“Somebody has been through my things!”, To Walk Invisible - BBC One - Bronte Parsonage Museum: Another trailer for you. Be warned: do not cross Emily Bronte.. 74 (2 hours ago) “Somebody has been through my things!”, To Walk I...
5 hours ago
|© Associated Press|
On the up-and-down, picturesque course, the 197-rider peloton scaled a narrow, cobblestone hill in Haworth, where the Brontë sisters — the famous 19th-century novelists — lived when their father was parson in the town. (Jamey Keaten, Associated Press)
The jump in pace had reduced the gap to under two minutes but it began to go out again as the race moved up the narrow cobbled climb in the village of Haworth, made famous by the Brontë sisters. (Mark McGhee in PezCycling News)
The route passed through Harrogate, Keighley, and Huddersfield before reaching Sheffield, taking in areas made famous by the Brontë sisters and TV series Last Of The Summer Wine. (Rob Hayles on BBC News)
The picturesque West Yorkshire village of Haworth is best-known for being the birthplace of legendary literary sisters, Charlotte, Emily and Anne Brontë. The trio wrote a number of 19th Century novels which are widely accepted as masterpieces of literature - including Emily's Wuthering Heights. And the Tour de France riders had some heights of their own to tackle as they climbed up Haworth's cobbled Main Street midway through stage two. (Jonathan Jurejko & Peter Scrivener in BBC Sport)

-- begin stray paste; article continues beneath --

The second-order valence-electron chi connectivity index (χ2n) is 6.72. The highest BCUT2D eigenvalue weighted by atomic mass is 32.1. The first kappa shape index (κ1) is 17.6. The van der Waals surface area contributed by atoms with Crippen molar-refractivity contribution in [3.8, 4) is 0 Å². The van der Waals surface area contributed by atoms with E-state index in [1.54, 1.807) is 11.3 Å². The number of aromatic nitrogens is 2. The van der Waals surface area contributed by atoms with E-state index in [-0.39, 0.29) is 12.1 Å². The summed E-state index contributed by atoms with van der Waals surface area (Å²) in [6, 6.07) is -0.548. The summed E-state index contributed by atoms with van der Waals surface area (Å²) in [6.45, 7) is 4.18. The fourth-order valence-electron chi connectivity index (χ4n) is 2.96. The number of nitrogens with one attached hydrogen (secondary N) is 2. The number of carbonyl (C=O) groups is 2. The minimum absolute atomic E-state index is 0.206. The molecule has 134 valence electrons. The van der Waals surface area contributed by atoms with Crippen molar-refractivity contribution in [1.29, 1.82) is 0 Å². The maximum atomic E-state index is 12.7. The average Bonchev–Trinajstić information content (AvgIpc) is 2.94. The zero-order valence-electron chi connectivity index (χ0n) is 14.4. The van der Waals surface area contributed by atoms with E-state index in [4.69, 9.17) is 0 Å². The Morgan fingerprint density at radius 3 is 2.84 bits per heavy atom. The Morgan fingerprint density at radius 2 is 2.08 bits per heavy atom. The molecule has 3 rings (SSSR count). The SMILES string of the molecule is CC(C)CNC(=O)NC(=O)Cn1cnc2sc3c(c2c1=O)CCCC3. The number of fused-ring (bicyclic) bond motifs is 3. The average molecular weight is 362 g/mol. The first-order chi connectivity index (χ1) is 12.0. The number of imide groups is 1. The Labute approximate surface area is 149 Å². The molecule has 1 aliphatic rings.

And here comes the peloton riding eight-or-nine abreast as they approach the cobbles and then squeeze down to four as they tackle the Pave du Haworth. All are safely up and over the top and heading over to Stanbury before tuning left and heading to Oxenhope and up the climb.
This is one steep incline. And on cobbles. The crowds are staying respectfully clear as the septet out front climb up in single file. And there's the pub at the top where I had my 21st a good few years back. (Peter Scrivener in BBC Live Reporting)
In all, there was 3,000m of climbing on Sunday but no ascent looked prettier than the cobbles of Haworth village; once the home of the Brontë sisters. (Matt Lawton in Daily Mail)
So descriptive powers of a high order are needed in the commentary box to give any sense of the passing landscape and its context. Sadly, the ITV team, led by Phil Liggett and Paul Sherwen, rarely rose to the occasion: “This reminds me of a Hovis advert,” was their offering from the Brontë sisters’ home town of Haworth. (Martin Vander Weyer in The Telegraph)
And it is hard to think of any greater challenge to the soul than the cultural terrain of Yorkshire: the excruciating passions of Wuthering Heights, tortured love in which landscape and climate form essential elements of the torture. This is literature born in the frigid air of the parsonage. In a group portrait, the Brontë sisters—Emily who delivered Wuthering Heights, Charlotte who delivered Jane Eyre, and Anne The Tentant of Wildfell Hall (sic)— exude a dark, introverted vision of 19th century enslaved womanhood that only the bleakness of the Yorkshire moors could validate.